When it comes to local produce the Broads has some unusual items, from traditional wooden yachts to beautiful contemporary jewellery inspired by its wildlife.
Here we have a brief glimpse of just some of the activities in the Broads and what they produce: boatbuilding, reed and sedge growing, farming, art and craft, and food and drink. There are many different examples of all these and more throughout the Broads, so this is just a small selection to get you started. Organisations mentioned and others as well will be keen to help you enjoy all things made in the Broads.
Boats of all kinds have been made in the Broads for hundreds if not thousands of years. In 2013 the remains of a medieval boat were found hidden in the mud below the bed of the River Chet. The boat is being produced in replica by the International Boatbuilding Training College at Oulton Broad near Lowestoft as part of the Water, Mills and Marshes Heritage Lottery Fund project. The college is one of the organisations developing traditional skills – like many other traditional products and crops boats in particular have helped shape the economy and way of life in the Broads and continue to do so.
The Norfolk Wherry Trust, Wherry Yacht Charter and Hunters’ Yard also play a key part in keeping the boating heritage of the Broads alive and sailing. Time and Tide Museum at Great Yarmouth and the Museum of the Broads at Stalham will tell you all about the boating and maritime history of the area. You can even have a wooden canoe, ‘made for the Broads’, by a small company in North Norfolk, and sail-making is another part of the boating history of the Broads which is still flourishing today. Of course there are boatyards building in more contemporary materials too, providing boats for use on the Broads and all over the world. The Broads has also been at the forefront of developments in hull design and electric boats, and use of solar power with Ra, which offers boat trips at Whitlingham.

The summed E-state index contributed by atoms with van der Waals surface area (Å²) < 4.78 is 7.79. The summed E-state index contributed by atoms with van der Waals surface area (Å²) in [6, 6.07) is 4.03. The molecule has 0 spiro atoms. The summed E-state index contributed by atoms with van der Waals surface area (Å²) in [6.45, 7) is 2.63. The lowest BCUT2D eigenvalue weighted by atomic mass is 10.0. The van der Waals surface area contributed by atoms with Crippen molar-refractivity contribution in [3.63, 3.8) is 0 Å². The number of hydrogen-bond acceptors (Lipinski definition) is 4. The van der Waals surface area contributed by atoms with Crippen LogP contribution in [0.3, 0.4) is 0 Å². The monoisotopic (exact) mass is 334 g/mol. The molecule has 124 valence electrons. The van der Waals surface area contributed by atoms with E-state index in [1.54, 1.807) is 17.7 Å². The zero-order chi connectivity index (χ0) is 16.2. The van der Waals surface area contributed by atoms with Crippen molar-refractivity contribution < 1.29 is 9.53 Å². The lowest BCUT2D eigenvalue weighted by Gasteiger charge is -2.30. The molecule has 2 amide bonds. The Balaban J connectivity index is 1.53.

Together they make thatch. Reed is harvested in the winter and is much in demand by local thatchers. The Broads Authority works closely with independent, local cutters who harvest the crop grown at How Hill. If you’re visiting you might see reed and sedge stacked up on the staithe waiting to be collected, having been brought there from the marshes on the other side of the River Ant by boat. Sedge is harvested in the summer, and being a flexible plant, it’s used to bend over to make the ridge of a thatched roof. Harvesting the fens for reed and sedge is important for maintaining the fen habitats, so conservation and commerce go hand in hand, and using locally produced materials as opposed to imported ones is more sustainable too. Thatch is in demand for buildings in contemporary styles as well as for more traditional buildings and re-thatching. And many Broads churches are thatched.
At the Environmental Study Centre for the Broads at How Hill, a favourite activity with school groups is learning how to make a piece of thatched roof – which includes throwing a bucket of cold water over the thatch with one of the class standing under the roof to test how watertight it is. They usually keep quite dry!